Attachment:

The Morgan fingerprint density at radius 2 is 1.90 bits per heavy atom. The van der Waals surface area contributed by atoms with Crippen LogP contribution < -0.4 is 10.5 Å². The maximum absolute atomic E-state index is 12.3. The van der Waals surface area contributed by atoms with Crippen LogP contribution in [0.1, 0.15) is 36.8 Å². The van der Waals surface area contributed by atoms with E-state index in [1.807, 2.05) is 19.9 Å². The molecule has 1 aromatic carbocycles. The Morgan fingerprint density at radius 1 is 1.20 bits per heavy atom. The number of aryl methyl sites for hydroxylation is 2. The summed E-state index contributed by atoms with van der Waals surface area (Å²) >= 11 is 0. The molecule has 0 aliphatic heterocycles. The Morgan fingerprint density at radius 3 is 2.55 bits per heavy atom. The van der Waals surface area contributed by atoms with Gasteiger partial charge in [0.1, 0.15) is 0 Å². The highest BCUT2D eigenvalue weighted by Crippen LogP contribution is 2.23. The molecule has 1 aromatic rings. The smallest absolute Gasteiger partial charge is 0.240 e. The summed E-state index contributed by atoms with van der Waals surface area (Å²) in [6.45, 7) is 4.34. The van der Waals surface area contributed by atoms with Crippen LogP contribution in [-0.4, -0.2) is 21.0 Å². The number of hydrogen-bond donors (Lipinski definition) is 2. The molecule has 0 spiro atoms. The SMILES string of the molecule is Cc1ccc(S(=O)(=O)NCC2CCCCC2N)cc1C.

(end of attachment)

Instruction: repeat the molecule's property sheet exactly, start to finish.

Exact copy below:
The Morgan fingerprint density at radius 2 is 1.90 bits per heavy atom. The van der Waals surface area contributed by atoms with Crippen LogP contribution < -0.4 is 10.5 Å². The maximum absolute atomic E-state index is 12.3. The van der Waals surface area contributed by atoms with Crippen LogP contribution in [0.1, 0.15) is 36.8 Å². The van der Waals surface area contributed by atoms with E-state index in [1.807, 2.05) is 19.9 Å². The molecule has 1 aromatic carbocycles. The Morgan fingerprint density at radius 1 is 1.20 bits per heavy atom. The number of aryl methyl sites for hydroxylation is 2. The summed E-state index contributed by atoms with van der Waals surface area (Å²) >= 11 is 0. The molecule has 0 aliphatic heterocycles. The Morgan fingerprint density at radius 3 is 2.55 bits per heavy atom. The van der Waals surface area contributed by atoms with Gasteiger partial charge in [0.1, 0.15) is 0 Å². The highest BCUT2D eigenvalue weighted by Crippen LogP contribution is 2.23. The molecule has 1 aromatic rings. The smallest absolute Gasteiger partial charge is 0.240 e. The summed E-state index contributed by atoms with van der Waals surface area (Å²) in [6.45, 7) is 4.34. The van der Waals surface area contributed by atoms with Crippen LogP contribution in [-0.4, -0.2) is 21.0 Å². The number of hydrogen-bond donors (Lipinski definition) is 2. The molecule has 0 spiro atoms. The SMILES string of the molecule is Cc1ccc(S(=O)(=O)NCC2CCCCC2N)cc1C.